Focusing on fruit flies

For most people, fruit flies are just annoying visitors in the kitchen. We don’t usually think about fruit flies learning or fighting over mates, but Michaela Superson ’13, a neuroscience major, and Jeffrey Paer ’15, a biology major, are looking at these complex behaviors in fruit flies to study brain chemistry and memory.

Superson, who has been working on a senior honors thesis project for the past two semesters, is interested in neurotransmitters, chemicals that relay messages between different cells in the brain. Specially, she is working with dopamine, a neurotransmitter associated with pleasure and reward.

“My senior thesis has provided an excellent introduction to medical research I may conduct in the future,” says Superson, who plans to go to medical school after she graduates from Wheaton. “It has solidified my love of neuroscience and my desire to pursue medicine.”

Paer, who is also interested in a medical career, started out as an assistant for Superson’s thesis project and was soon inspired to start his own research testing memory in fruit flies.

Fruit flies may seem far removed from the ‘people’ that these students want to help, but research on these creatures has broader implications for the workings of the human brain. “Fruit flies are recognized as excellent model organisms for understanding dopamine in general, including its activities in mammals,” explains Professor of Biology Betsey Dyer, advisor to both Superson and Paer. “And flies are, of course, fascinating in their own right.”

Superson’s experimental fruit flies are mutants that produce either too little or too much dopamine. She observes the effects that changes in dopamine can have on courtship behavior, compared to the courtship behavior of ‘normal’ flies. Then, she ‘rescues’ the mutant flies, by adding dopamine or a dopamine inhibitor to restore their dopamine levels to normal.

In the summer before her junior year, Superson studied medicine abroad. The Trustee Scholar traveled to Kunming, China, with Professor Edmund Tong for Wheaton’s “Traditional Chinese Medicine” summer program. She also spent a semester of her junior year at the University of Edinburgh, where she took courses in medical microbiology and the history of medicine.

“Spending those few weeks immersed in the study of Chinese medicinal practices really inspired me to explore the treatment of illnesses from other perspectives,” she says. “It was also really fun to explore medicine in Edinburgh, where so many essential medical developments occurred during the 18th and 19th centuries.”

Paer became interested in working with fruit flies as a freshman in Professor Dyer’s “Genetics” class. “He was so focused and persistent that I would often see him still working in the fly lab long after everyone else had gone to dinner,” Dyer recalls. His work with Superson and a combination of different interests soon inspired him to start his own research.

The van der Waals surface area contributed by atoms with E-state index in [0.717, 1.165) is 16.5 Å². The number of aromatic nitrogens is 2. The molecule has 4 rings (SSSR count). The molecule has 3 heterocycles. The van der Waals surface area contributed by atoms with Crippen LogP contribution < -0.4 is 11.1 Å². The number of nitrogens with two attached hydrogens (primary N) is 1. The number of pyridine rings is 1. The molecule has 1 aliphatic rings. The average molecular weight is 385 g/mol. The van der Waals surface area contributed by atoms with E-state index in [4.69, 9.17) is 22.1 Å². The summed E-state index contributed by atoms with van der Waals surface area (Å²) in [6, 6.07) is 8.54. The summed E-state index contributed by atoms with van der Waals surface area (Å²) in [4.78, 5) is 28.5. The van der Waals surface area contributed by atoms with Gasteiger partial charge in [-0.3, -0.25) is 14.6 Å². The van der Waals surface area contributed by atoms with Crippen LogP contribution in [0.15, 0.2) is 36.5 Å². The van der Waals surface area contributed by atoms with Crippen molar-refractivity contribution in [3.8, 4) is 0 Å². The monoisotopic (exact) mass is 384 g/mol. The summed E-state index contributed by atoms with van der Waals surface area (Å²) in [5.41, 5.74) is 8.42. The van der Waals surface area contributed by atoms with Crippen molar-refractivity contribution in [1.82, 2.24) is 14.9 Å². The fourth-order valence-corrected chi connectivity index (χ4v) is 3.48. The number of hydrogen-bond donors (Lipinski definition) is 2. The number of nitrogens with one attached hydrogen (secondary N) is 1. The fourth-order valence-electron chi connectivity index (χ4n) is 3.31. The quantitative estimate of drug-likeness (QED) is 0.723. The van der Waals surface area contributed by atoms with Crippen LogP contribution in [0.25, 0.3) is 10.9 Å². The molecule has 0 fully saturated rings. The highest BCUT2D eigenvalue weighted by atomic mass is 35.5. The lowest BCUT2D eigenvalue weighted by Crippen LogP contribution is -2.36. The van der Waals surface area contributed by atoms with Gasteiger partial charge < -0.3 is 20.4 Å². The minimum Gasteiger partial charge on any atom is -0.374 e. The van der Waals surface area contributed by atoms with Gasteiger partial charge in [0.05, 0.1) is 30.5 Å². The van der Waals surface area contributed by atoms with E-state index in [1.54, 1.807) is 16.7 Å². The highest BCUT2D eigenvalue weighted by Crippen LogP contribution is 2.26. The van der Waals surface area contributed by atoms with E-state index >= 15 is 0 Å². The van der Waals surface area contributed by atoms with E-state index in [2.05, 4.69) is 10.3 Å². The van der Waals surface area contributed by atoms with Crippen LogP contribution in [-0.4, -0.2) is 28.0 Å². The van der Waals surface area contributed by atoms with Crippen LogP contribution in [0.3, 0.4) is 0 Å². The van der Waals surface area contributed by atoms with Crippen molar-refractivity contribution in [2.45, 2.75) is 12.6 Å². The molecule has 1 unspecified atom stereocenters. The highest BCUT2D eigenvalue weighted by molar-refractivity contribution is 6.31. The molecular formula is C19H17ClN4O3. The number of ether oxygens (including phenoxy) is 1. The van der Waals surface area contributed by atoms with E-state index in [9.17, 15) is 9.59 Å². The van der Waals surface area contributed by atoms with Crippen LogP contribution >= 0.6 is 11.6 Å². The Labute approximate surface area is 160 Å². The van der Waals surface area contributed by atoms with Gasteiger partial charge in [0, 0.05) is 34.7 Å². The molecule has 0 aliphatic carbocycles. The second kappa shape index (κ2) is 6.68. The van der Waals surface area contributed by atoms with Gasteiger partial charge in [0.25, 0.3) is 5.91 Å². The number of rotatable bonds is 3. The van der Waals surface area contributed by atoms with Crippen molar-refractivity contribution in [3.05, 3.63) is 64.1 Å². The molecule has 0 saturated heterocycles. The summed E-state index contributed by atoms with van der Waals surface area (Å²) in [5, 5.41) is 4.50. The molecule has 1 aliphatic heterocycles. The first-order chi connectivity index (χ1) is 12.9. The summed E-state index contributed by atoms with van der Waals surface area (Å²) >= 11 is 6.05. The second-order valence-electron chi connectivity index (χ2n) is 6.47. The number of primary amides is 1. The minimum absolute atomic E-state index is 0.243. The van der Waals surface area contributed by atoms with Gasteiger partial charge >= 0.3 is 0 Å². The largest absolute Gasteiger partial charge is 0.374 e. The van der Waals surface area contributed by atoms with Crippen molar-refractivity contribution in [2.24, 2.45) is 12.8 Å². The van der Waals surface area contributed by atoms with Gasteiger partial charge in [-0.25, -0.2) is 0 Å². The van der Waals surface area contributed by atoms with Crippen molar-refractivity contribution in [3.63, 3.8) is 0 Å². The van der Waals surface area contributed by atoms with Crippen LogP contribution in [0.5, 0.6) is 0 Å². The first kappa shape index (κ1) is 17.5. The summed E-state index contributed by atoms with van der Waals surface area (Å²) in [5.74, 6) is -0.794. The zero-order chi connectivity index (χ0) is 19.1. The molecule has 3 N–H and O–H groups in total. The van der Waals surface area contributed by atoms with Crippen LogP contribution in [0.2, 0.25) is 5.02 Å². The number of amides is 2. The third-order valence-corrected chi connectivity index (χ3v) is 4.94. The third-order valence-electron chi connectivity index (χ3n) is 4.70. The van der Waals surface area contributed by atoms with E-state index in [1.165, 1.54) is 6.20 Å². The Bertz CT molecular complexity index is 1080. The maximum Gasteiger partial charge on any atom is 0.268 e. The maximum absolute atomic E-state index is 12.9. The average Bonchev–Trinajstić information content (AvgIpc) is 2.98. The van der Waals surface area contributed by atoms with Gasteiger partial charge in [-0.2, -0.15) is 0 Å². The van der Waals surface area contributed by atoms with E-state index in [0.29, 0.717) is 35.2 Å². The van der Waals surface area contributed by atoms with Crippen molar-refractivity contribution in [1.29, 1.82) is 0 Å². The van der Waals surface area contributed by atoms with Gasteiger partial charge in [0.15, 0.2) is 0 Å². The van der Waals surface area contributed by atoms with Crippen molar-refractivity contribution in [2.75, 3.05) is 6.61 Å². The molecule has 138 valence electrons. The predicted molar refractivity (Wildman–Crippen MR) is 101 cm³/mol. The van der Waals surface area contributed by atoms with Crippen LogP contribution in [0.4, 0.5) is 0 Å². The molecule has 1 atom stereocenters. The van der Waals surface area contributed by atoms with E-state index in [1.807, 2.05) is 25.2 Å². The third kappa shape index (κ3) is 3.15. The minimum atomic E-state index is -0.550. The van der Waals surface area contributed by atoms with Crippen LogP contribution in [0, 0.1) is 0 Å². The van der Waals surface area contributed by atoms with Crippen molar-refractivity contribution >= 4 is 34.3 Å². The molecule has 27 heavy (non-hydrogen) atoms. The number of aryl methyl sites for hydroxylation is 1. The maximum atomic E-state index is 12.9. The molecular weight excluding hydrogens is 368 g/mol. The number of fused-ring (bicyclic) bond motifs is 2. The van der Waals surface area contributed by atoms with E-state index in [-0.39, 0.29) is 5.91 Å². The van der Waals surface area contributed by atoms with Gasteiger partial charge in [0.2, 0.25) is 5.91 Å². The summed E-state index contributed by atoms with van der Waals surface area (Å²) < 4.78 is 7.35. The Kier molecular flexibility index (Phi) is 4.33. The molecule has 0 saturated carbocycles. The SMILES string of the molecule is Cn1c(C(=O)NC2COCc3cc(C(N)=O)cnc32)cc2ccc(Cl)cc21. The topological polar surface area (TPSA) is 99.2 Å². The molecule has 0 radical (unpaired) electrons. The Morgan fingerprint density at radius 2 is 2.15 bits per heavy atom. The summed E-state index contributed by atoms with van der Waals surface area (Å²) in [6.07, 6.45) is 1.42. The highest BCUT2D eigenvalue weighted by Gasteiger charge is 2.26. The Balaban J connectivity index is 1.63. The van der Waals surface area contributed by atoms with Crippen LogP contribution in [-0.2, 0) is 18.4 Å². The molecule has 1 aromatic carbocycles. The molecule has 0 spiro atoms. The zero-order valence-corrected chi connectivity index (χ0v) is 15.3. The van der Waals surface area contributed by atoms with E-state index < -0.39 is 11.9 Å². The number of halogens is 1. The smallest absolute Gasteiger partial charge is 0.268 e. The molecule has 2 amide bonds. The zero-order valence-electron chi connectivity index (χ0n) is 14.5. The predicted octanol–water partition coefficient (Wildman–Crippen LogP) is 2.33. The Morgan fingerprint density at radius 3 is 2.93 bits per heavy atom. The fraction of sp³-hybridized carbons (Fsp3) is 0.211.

“Music is my passion,” says Paer, who started playing piano at age four, and since then has played cello, trumpet and several genres of guitar. “My background in music initially inspired me to investigate the effects of music or sound on fruit fly memory.” When he learned that fruit flies can only hear a very limited range of sound—100 to 900 Hertz (a unit of frequency)—he constructed a tiny speaker system with the help of professors John Collins and Jason Goodman, and Physics Department Teaching Assistant Anthony Houser.

Paer had read a published study in which male fruit flies were paired in a small, enclosed ‘fighting arena.’ When paired, one male would assume a dominant role and the other would be subordinate. When paired again 30 minutes later, the flies would assume the same roles, indicating that they had retained a memory of their relationship. But after more than 30 minutes, the roles were often switched, indicating that the flies had forgotten their established dominance relationship. Paer constructed his own tiny, enclosed fighting arena, and plays a sound when pairing up aggressive males, to see if playing the sound later can help flies to recall their status for longer than 30 minutes.

“So far Jeff is getting significant data suggesting that sound indeed is helping the flies to recall their status,” says Dyer. He has found that sound can help fruit flies retain a memory for 40 minutes, and he plans to keep pushing that limit.

Paer’s research provides insight into the learning and behavior in animals, using a creature that could hardly seem more different from us—and yet shares sixty percent of the same genes as humans. He plans to build upon his research for a thesis project in his senior year.

“I love coming up with unique questions based off the literature and pursuing those ideas,” he says.  “The excitement lies in not knowing exactly what will happen.”

—Elizabeth Meyer ’14